Published on February 21, 2014
AS Macro Revision Fiscal Policy Spring 2014
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What is Fiscal Policy? • Fiscal policy involves the use of government spending, taxation and borrowing to affect the level and growth of aggregate demand, output and jobs • Fiscal policy is also used to change the pattern of spending on goods and services e.g. Health care and renewable energy • Fiscal policy is also a means by which a redistribution of income & wealth can be achieved for example by changing tax rates on different levels of income or wealth • It is an instrument of micro-economic government intervention to correct for market failures such as pollution or the sub-optimal provision of public and merit goods • Changes in fiscal policy affect both aggregate demand (AD) and aggregate supply (AS) (build this into your analysis)
Some Key Roles for Fiscal Policy Fiscal policy decisions have a large impact on millions of consumers and businesses – in both the short and the long term Financing government spending Altering distribution of income and wealth Providing a welfare state safety-net Managing the economic cycle Improving competitiveness Tackle market failures
The Public and the Private Sector of the Economy Public sector businesses are owned and operated by the government, whilst the private sector is privately owned • The public sector is not profit-driven, while this is usually (but not always) the case with the private sector. • In terms September 2013, there were 5.7 million people working in the UK public sector (18.8% of people in employment). The National Health Service (NHS) employs over 1.5 million people • Public sector businesses include the following: • Met Office and Ordnance Survey • Channel 4, National Nuclear Laboratories • Eurostar, NATS (National Air-Traffic Control Services) • Network Rail • The Royal Mail was part privatised in 2013
Direct and Indirect Taxation • Direct taxation is levied on income, wealth and profit • Direct taxes include income tax, inheritance tax, national insurance contributions, capital gains tax, and corporation tax • The burden of a direct tax cannot be passed on • Indirect taxes are taxes on spending • Examples of indirect taxes include excise duties on fuel, cigarettes and alcohol and Value Added Tax (VAT) on many different goods and services • Producers may be able to pass on an indirect tax – depending on price elasticity of demand and supply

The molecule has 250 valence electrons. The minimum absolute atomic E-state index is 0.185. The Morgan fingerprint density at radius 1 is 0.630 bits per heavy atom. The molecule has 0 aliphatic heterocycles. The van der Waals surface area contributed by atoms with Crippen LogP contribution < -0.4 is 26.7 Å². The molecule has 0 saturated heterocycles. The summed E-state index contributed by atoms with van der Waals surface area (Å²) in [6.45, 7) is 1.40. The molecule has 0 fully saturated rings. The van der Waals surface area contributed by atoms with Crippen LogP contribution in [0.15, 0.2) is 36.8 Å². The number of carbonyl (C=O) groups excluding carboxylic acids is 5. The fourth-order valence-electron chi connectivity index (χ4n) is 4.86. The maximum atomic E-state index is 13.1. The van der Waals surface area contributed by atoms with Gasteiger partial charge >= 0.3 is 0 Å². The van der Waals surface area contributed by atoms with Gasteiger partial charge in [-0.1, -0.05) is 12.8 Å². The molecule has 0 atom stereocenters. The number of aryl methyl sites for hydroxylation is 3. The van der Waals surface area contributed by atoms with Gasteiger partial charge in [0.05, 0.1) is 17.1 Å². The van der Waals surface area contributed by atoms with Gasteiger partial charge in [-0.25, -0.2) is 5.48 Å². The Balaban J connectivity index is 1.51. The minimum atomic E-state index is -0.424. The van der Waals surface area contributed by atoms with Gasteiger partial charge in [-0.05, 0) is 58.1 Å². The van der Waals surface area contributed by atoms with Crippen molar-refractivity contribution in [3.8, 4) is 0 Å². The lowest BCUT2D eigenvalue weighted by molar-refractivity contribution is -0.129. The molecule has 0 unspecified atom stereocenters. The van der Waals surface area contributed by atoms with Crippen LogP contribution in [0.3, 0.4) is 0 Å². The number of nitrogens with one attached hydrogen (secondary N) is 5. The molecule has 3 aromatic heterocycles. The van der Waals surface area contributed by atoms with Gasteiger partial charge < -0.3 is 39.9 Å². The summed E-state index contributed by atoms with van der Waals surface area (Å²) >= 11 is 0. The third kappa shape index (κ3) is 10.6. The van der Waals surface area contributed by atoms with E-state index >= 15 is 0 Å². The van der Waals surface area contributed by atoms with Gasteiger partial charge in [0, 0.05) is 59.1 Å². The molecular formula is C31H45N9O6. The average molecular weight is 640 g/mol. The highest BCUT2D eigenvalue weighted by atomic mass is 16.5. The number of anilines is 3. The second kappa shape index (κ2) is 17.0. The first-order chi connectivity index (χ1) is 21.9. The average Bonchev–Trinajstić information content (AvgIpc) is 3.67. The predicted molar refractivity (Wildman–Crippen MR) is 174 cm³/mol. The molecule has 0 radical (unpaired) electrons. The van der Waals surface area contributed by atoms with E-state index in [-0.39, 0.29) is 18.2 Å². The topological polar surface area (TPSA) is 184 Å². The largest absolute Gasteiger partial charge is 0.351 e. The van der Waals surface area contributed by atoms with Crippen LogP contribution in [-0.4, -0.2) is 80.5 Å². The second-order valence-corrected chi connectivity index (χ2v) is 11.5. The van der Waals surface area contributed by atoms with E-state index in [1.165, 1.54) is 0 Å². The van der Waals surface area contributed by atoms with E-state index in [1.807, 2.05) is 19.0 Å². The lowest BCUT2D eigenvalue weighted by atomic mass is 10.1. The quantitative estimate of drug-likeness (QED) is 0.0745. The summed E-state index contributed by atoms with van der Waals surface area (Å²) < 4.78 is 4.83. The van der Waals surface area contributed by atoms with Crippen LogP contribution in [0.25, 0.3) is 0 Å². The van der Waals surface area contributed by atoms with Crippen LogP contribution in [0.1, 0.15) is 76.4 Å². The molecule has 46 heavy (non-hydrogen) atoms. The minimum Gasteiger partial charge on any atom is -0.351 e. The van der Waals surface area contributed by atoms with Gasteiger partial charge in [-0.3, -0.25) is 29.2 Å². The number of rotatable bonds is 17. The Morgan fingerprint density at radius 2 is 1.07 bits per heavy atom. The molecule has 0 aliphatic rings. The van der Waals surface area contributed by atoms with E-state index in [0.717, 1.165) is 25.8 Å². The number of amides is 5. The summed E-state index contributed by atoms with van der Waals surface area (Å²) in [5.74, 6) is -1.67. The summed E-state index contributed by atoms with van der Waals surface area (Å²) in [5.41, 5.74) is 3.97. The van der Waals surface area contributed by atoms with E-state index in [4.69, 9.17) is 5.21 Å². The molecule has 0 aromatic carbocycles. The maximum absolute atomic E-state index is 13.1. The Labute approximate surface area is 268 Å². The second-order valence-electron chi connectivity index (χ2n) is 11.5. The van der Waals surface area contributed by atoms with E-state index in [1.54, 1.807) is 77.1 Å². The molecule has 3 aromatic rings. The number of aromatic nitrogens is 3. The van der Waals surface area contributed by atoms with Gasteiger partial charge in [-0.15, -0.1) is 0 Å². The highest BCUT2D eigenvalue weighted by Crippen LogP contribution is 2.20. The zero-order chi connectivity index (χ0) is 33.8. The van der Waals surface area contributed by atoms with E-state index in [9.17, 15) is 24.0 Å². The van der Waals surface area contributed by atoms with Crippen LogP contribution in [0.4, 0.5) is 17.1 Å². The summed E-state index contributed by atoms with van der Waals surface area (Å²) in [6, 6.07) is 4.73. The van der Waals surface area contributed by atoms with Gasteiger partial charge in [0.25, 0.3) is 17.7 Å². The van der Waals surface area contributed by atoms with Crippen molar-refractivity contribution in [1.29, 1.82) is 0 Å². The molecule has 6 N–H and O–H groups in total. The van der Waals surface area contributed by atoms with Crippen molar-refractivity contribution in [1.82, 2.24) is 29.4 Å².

Progressive, Proportional and Regressive Taxes • With a progressive tax, the marginal rate of tax rises as income rises. I.e. as people earn more income, the rate of tax on each extra pound goes up. This causes a rise in the average rate of tax • Examples: Income tax (basic and higher rates) • With a proportional tax, the marginal rate of tax is constant leading to a constant average rate of tax • Examples: National insurance contributions • With a regressive tax, the rate of tax falls as incomes rise – I.e. the average rate of tax is lower for people of higher incomes • Examples: Excise duties on tobacco and alcohol
Taxation and Aggregate Demand Changes in tax rates and tax allowances can have a direct and indirect effect on the level of aggregate demand Income tax and disposable income Corporation taxes and business investment Taxation of imports National insurance and labour demand VAT and consumer spending Taxation and business R&D spending
Lower Taxes and Components of Demand Cut in personal income tax rates Boost to disposable income Adds to consumer demand Cut in indirect taxes e.g. VAT Lower prices – leads to higher real incomes Adds to consumer demand Cut in corporation tax Higher “post tax” profits for businesses Adds to business capital spending Cut in tax on interest from saving Boost to disposable income of people with net savings Adds to consumer demand Expansionary Fiscal Policy
Taxation and Aggregate Supply Changes in tax rates and tax allowances can have a direct and indirect effect on both short-run and long-run aggregate supply Work incentives / active labour supply Inward migration of key workers Capital investment e.g. FDI projects Enterprise / Entrepreneurship Human capital spending Tariffs affect import costs
How Could Tax Cuts Stimulate Economic Recovery? Consumer spending • Cuts in VAT or income tax to boost demand for goods and services Business investment • Lower corporation tax to increase investment and tax incentives for R&D Lower employment taxes • Reduced national insurance so that businesses create more jobs Lower fuel / carbon taxes • Lower costs for businesses, less inflation and higher profits Low confidence – tax cuts likely to be saved rather than spent Businesses might choose to invest overseas instead Skills shortages might limit new job creation Possible conflicts with environmental policies